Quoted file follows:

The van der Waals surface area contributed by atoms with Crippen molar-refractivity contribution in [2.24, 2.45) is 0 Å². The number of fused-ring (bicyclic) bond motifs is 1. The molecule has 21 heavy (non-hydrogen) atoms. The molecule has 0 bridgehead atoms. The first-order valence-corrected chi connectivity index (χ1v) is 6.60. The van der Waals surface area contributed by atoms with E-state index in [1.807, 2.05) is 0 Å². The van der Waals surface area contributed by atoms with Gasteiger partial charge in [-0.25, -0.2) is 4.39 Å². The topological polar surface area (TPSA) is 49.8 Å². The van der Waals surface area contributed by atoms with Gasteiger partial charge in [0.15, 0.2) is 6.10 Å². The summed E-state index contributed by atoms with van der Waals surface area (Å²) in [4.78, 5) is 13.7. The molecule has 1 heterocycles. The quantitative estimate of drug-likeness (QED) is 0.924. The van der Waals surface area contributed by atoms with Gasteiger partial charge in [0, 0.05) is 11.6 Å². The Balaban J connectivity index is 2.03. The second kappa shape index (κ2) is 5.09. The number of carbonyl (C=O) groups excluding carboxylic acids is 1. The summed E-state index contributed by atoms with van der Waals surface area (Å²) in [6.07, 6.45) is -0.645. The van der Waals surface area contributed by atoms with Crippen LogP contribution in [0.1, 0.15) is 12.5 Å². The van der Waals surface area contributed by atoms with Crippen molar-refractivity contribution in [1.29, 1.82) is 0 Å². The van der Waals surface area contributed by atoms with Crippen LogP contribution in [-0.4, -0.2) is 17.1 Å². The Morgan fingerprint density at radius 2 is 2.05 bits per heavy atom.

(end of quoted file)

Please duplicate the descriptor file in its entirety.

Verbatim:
The van der Waals surface area contributed by atoms with Crippen molar-refractivity contribution in [2.24, 2.45) is 0 Å². The number of fused-ring (bicyclic) bond motifs is 1. The molecule has 21 heavy (non-hydrogen) atoms. The molecule has 0 bridgehead atoms. The first-order valence-corrected chi connectivity index (χ1v) is 6.60. The van der Waals surface area contributed by atoms with E-state index in [1.807, 2.05) is 0 Å². The van der Waals surface area contributed by atoms with Gasteiger partial charge in [-0.25, -0.2) is 4.39 Å². The topological polar surface area (TPSA) is 49.8 Å². The van der Waals surface area contributed by atoms with Gasteiger partial charge in [0.15, 0.2) is 6.10 Å². The summed E-state index contributed by atoms with van der Waals surface area (Å²) in [4.78, 5) is 13.7. The molecule has 1 heterocycles. The quantitative estimate of drug-likeness (QED) is 0.924. The van der Waals surface area contributed by atoms with Gasteiger partial charge in [0, 0.05) is 11.6 Å². The Balaban J connectivity index is 2.03. The second kappa shape index (κ2) is 5.09. The number of carbonyl (C=O) groups excluding carboxylic acids is 1. The summed E-state index contributed by atoms with van der Waals surface area (Å²) in [6.07, 6.45) is -0.645. The van der Waals surface area contributed by atoms with Crippen LogP contribution in [0.1, 0.15) is 12.5 Å². The van der Waals surface area contributed by atoms with Crippen molar-refractivity contribution in [1.29, 1.82) is 0 Å². The van der Waals surface area contributed by atoms with Crippen LogP contribution in [-0.4, -0.2) is 17.1 Å². The Morgan fingerprint density at radius 2 is 2.05 bits per heavy atom.